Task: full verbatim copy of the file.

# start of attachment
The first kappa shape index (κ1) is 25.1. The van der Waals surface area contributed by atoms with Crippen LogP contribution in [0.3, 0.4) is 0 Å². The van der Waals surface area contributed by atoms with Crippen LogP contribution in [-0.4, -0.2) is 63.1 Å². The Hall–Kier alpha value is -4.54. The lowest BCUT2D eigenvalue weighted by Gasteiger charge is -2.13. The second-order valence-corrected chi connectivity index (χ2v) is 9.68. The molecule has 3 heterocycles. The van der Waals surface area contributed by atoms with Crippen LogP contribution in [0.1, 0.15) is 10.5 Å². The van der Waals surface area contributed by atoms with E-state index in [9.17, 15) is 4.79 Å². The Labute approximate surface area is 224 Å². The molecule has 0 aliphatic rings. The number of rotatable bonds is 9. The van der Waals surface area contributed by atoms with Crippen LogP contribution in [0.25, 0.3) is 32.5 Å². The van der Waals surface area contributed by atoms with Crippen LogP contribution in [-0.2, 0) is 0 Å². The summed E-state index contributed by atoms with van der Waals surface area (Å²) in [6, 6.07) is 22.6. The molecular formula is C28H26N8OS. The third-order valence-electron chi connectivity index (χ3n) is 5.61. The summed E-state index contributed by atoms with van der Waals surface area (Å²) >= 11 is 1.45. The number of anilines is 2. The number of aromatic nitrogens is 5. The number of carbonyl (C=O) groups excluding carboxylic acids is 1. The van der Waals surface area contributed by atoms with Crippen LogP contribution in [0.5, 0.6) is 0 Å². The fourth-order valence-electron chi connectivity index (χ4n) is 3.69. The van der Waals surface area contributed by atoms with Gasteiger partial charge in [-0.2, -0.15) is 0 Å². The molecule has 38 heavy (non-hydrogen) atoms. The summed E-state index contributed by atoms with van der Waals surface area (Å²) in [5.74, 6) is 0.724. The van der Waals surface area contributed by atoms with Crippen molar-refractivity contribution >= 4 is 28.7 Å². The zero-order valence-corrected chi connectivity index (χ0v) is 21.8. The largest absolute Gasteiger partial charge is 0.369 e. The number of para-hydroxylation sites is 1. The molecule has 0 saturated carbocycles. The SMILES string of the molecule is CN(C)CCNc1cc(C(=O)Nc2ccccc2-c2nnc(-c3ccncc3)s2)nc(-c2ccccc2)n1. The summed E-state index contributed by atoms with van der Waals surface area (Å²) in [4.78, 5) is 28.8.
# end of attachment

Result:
The first kappa shape index (κ1) is 25.1. The van der Waals surface area contributed by atoms with Crippen LogP contribution in [0.3, 0.4) is 0 Å². The van der Waals surface area contributed by atoms with Crippen LogP contribution in [-0.4, -0.2) is 63.1 Å². The Hall–Kier alpha value is -4.54. The lowest BCUT2D eigenvalue weighted by Gasteiger charge is -2.13. The second-order valence-corrected chi connectivity index (χ2v) is 9.68. The molecule has 3 heterocycles. The van der Waals surface area contributed by atoms with Crippen LogP contribution in [0.1, 0.15) is 10.5 Å². The van der Waals surface area contributed by atoms with E-state index in [9.17, 15) is 4.79 Å². The Labute approximate surface area is 224 Å². The molecule has 0 aliphatic rings. The number of rotatable bonds is 9. The van der Waals surface area contributed by atoms with Crippen LogP contribution in [0.25, 0.3) is 32.5 Å². The van der Waals surface area contributed by atoms with Crippen LogP contribution in [-0.2, 0) is 0 Å². The summed E-state index contributed by atoms with van der Waals surface area (Å²) in [6, 6.07) is 22.6. The molecular formula is C28H26N8OS. The third-order valence-electron chi connectivity index (χ3n) is 5.61. The summed E-state index contributed by atoms with van der Waals surface area (Å²) >= 11 is 1.45. The number of anilines is 2. The number of aromatic nitrogens is 5. The number of carbonyl (C=O) groups excluding carboxylic acids is 1. The van der Waals surface area contributed by atoms with Crippen LogP contribution in [0.5, 0.6) is 0 Å². The fourth-order valence-electron chi connectivity index (χ4n) is 3.69. The van der Waals surface area contributed by atoms with Gasteiger partial charge in [-0.2, -0.15) is 0 Å². The molecule has 38 heavy (non-hydrogen) atoms. The summed E-state index contributed by atoms with van der Waals surface area (Å²) in [5.74, 6) is 0.724. The van der Waals surface area contributed by atoms with Crippen molar-refractivity contribution >= 4 is 28.7 Å². The zero-order valence-corrected chi connectivity index (χ0v) is 21.8. The largest absolute Gasteiger partial charge is 0.369 e. The number of para-hydroxylation sites is 1. The molecule has 0 saturated carbocycles. The SMILES string of the molecule is CN(C)CCNc1cc(C(=O)Nc2ccccc2-c2nnc(-c3ccncc3)s2)nc(-c2ccccc2)n1. The summed E-state index contributed by atoms with van der Waals surface area (Å²) in [4.78, 5) is 28.8.